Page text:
Competition control in mid-rotation loblolly pine (Pinus taeda L.) stands
Biasini, Nicholas Tristian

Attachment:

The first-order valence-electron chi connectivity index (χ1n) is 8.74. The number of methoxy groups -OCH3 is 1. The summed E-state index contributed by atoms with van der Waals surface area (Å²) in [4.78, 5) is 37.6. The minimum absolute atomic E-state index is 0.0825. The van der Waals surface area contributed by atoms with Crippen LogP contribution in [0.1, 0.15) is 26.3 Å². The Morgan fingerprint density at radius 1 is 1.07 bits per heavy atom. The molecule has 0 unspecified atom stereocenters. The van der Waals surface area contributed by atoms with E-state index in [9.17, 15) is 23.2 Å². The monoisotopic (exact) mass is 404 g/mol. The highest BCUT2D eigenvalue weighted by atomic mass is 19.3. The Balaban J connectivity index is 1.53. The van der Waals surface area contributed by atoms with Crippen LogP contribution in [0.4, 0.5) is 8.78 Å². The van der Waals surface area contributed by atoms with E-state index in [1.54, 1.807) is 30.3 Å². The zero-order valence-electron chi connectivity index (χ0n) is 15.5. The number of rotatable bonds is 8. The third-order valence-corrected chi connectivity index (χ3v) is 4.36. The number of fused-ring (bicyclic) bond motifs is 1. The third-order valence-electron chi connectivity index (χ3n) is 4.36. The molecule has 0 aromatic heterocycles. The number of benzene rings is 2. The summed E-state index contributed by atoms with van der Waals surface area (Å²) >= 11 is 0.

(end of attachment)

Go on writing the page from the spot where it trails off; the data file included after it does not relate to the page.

Woody competition during mid-rotation limits available nutrients to crop species. Mid-rotation competition control was evaluated to determine if applications would result in significant increase in growth. Two studies were initiated using herbicides and prescribed burning on mid-rotation loblolly pine plantations. The first study contained afforested stands in Mississippi. Combination of imazapyr and burn was applied. The second study contained reforested sites in Mississippi. Treatments consisted of imazapyr and burn, imazapyr only, burn only, and a control. Five-year post-treatment measurements for the first study showed no significant treatment differences in height, diameter, basal area, or volume growth. Nine-year post-treatment measurements for the second study showed no significant differences in growth using the same measurements. Although previous research has documented significant growth responses to mid-rotation competition control, results from this study demonstrate that increased growth does not always result from mid-rotation competition control, suggesting initial site conditions may dictate degree of response.